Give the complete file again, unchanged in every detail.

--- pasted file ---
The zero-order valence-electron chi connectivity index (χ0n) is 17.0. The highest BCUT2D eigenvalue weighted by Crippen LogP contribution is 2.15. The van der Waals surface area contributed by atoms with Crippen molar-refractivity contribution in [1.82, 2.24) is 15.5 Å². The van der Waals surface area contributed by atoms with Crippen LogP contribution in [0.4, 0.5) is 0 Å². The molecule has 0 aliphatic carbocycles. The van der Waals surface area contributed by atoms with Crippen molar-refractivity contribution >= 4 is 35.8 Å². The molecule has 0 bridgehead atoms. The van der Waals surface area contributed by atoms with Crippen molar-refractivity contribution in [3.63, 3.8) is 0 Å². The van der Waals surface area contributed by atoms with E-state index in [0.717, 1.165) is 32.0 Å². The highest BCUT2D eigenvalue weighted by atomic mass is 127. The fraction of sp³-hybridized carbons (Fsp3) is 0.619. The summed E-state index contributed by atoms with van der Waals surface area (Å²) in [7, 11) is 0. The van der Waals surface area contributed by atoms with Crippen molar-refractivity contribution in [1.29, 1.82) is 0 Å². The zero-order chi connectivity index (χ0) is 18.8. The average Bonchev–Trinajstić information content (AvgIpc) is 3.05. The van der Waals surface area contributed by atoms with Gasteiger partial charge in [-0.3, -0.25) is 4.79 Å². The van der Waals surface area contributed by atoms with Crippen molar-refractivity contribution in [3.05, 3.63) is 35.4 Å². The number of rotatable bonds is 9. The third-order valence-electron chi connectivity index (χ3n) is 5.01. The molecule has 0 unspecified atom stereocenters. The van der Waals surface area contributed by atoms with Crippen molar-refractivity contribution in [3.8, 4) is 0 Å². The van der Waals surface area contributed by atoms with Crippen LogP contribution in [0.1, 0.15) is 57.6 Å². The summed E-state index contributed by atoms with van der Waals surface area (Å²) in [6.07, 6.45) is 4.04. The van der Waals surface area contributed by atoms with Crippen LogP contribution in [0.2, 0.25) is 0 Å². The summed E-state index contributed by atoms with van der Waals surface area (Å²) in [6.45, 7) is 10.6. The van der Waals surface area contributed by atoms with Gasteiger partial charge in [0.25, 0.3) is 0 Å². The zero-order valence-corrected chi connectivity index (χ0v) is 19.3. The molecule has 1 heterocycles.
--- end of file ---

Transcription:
The zero-order valence-electron chi connectivity index (χ0n) is 17.0. The highest BCUT2D eigenvalue weighted by Crippen LogP contribution is 2.15. The van der Waals surface area contributed by atoms with Crippen molar-refractivity contribution in [1.82, 2.24) is 15.5 Å². The van der Waals surface area contributed by atoms with Crippen LogP contribution in [0.4, 0.5) is 0 Å². The molecule has 0 aliphatic carbocycles. The van der Waals surface area contributed by atoms with Crippen molar-refractivity contribution >= 4 is 35.8 Å². The molecule has 0 bridgehead atoms. The van der Waals surface area contributed by atoms with Crippen molar-refractivity contribution in [3.63, 3.8) is 0 Å². The van der Waals surface area contributed by atoms with E-state index in [0.717, 1.165) is 32.0 Å². The highest BCUT2D eigenvalue weighted by atomic mass is 127. The fraction of sp³-hybridized carbons (Fsp3) is 0.619. The summed E-state index contributed by atoms with van der Waals surface area (Å²) in [7, 11) is 0. The van der Waals surface area contributed by atoms with Crippen molar-refractivity contribution in [1.29, 1.82) is 0 Å². The zero-order chi connectivity index (χ0) is 18.8. The average Bonchev–Trinajstić information content (AvgIpc) is 3.05. The van der Waals surface area contributed by atoms with Gasteiger partial charge in [-0.3, -0.25) is 4.79 Å². The van der Waals surface area contributed by atoms with Crippen molar-refractivity contribution in [3.05, 3.63) is 35.4 Å². The number of rotatable bonds is 9. The third-order valence-electron chi connectivity index (χ3n) is 5.01. The molecule has 0 unspecified atom stereocenters. The van der Waals surface area contributed by atoms with Crippen molar-refractivity contribution in [3.8, 4) is 0 Å². The van der Waals surface area contributed by atoms with Crippen LogP contribution in [0.1, 0.15) is 57.6 Å². The summed E-state index contributed by atoms with van der Waals surface area (Å²) in [6.07, 6.45) is 4.04. The van der Waals surface area contributed by atoms with Crippen LogP contribution in [0.2, 0.25) is 0 Å². The summed E-state index contributed by atoms with van der Waals surface area (Å²) in [6.45, 7) is 10.6. The van der Waals surface area contributed by atoms with Gasteiger partial charge in [0.25, 0.3) is 0 Å². The zero-order valence-corrected chi connectivity index (χ0v) is 19.3. The molecule has 1 heterocycles.